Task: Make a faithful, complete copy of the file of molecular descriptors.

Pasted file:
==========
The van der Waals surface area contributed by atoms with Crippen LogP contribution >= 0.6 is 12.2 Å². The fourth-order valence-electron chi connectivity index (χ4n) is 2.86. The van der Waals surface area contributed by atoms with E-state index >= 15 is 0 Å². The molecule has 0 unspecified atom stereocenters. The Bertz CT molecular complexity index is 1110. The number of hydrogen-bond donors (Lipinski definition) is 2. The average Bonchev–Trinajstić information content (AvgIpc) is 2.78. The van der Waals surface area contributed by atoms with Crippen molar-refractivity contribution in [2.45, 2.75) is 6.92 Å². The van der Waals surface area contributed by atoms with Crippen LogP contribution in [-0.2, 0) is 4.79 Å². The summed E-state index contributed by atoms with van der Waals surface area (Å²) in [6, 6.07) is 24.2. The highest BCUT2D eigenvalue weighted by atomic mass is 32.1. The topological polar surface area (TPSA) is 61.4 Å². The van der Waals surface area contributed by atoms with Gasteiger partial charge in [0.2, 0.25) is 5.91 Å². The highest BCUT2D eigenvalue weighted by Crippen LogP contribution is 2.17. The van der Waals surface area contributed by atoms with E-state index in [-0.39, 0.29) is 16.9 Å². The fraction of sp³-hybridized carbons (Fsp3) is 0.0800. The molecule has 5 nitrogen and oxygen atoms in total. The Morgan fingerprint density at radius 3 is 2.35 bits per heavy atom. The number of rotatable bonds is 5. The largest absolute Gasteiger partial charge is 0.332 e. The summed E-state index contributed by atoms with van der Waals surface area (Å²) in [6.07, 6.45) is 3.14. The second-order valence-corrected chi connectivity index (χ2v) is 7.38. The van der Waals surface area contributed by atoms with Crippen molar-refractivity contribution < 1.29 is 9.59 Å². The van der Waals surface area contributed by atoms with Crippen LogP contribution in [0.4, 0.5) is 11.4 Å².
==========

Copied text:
The van der Waals surface area contributed by atoms with Crippen LogP contribution >= 0.6 is 12.2 Å². The fourth-order valence-electron chi connectivity index (χ4n) is 2.86. The van der Waals surface area contributed by atoms with E-state index >= 15 is 0 Å². The molecule has 0 unspecified atom stereocenters. The Bertz CT molecular complexity index is 1110. The number of hydrogen-bond donors (Lipinski definition) is 2. The average Bonchev–Trinajstić information content (AvgIpc) is 2.78. The van der Waals surface area contributed by atoms with Crippen molar-refractivity contribution in [2.45, 2.75) is 6.92 Å². The van der Waals surface area contributed by atoms with Crippen LogP contribution in [-0.2, 0) is 4.79 Å². The summed E-state index contributed by atoms with van der Waals surface area (Å²) in [6, 6.07) is 24.2. The highest BCUT2D eigenvalue weighted by atomic mass is 32.1. The topological polar surface area (TPSA) is 61.4 Å². The van der Waals surface area contributed by atoms with Gasteiger partial charge in [0.2, 0.25) is 5.91 Å². The highest BCUT2D eigenvalue weighted by Crippen LogP contribution is 2.17. The van der Waals surface area contributed by atoms with E-state index in [-0.39, 0.29) is 16.9 Å². The fraction of sp³-hybridized carbons (Fsp3) is 0.0800. The molecule has 5 nitrogen and oxygen atoms in total. The Morgan fingerprint density at radius 3 is 2.35 bits per heavy atom. The number of rotatable bonds is 5. The largest absolute Gasteiger partial charge is 0.332 e. The summed E-state index contributed by atoms with van der Waals surface area (Å²) in [6.07, 6.45) is 3.14. The second-order valence-corrected chi connectivity index (χ2v) is 7.38. The van der Waals surface area contributed by atoms with Crippen molar-refractivity contribution < 1.29 is 9.59 Å². The van der Waals surface area contributed by atoms with Crippen LogP contribution in [0.4, 0.5) is 11.4 Å².